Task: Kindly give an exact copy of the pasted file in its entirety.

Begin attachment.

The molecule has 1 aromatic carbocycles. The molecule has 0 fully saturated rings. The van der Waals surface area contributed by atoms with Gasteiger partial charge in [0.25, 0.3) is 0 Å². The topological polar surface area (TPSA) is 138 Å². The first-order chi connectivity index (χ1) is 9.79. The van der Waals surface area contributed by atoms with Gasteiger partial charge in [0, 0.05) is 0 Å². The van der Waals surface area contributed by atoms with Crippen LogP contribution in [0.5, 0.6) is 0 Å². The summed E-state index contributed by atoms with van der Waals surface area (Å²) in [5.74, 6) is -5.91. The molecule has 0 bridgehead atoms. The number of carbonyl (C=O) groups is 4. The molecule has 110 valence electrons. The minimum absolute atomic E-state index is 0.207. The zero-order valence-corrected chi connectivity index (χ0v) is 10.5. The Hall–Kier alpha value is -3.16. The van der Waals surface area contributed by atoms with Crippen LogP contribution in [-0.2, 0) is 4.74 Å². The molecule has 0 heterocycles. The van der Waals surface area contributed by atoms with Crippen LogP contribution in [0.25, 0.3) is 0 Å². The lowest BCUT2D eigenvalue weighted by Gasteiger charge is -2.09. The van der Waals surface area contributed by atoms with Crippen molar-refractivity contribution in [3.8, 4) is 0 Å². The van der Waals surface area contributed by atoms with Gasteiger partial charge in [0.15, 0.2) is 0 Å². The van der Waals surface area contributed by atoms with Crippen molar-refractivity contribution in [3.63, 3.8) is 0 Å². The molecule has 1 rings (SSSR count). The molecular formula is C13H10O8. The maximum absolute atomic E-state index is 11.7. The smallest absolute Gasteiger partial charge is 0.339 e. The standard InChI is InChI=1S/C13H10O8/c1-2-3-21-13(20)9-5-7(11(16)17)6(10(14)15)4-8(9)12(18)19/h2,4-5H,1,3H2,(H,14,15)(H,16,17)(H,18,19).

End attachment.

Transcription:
The molecule has 1 aromatic carbocycles. The molecule has 0 fully saturated rings. The van der Waals surface area contributed by atoms with Gasteiger partial charge in [0.25, 0.3) is 0 Å². The topological polar surface area (TPSA) is 138 Å². The first-order chi connectivity index (χ1) is 9.79. The van der Waals surface area contributed by atoms with Gasteiger partial charge in [0, 0.05) is 0 Å². The van der Waals surface area contributed by atoms with Crippen LogP contribution in [0.5, 0.6) is 0 Å². The summed E-state index contributed by atoms with van der Waals surface area (Å²) in [5.74, 6) is -5.91. The molecule has 0 bridgehead atoms. The number of carbonyl (C=O) groups is 4. The molecule has 110 valence electrons. The minimum absolute atomic E-state index is 0.207. The zero-order valence-corrected chi connectivity index (χ0v) is 10.5. The Hall–Kier alpha value is -3.16. The van der Waals surface area contributed by atoms with Crippen LogP contribution in [-0.2, 0) is 4.74 Å². The molecule has 0 heterocycles. The van der Waals surface area contributed by atoms with Crippen LogP contribution in [0.25, 0.3) is 0 Å². The lowest BCUT2D eigenvalue weighted by Gasteiger charge is -2.09. The van der Waals surface area contributed by atoms with Crippen molar-refractivity contribution in [3.8, 4) is 0 Å². The van der Waals surface area contributed by atoms with Gasteiger partial charge in [0.15, 0.2) is 0 Å². The van der Waals surface area contributed by atoms with Crippen molar-refractivity contribution in [3.63, 3.8) is 0 Å². The molecule has 1 rings (SSSR count). The molecular formula is C13H10O8. The maximum absolute atomic E-state index is 11.7. The smallest absolute Gasteiger partial charge is 0.339 e. The standard InChI is InChI=1S/C13H10O8/c1-2-3-21-13(20)9-5-7(11(16)17)6(10(14)15)4-8(9)12(18)19/h2,4-5H,1,3H2,(H,14,15)(H,16,17)(H,18,19).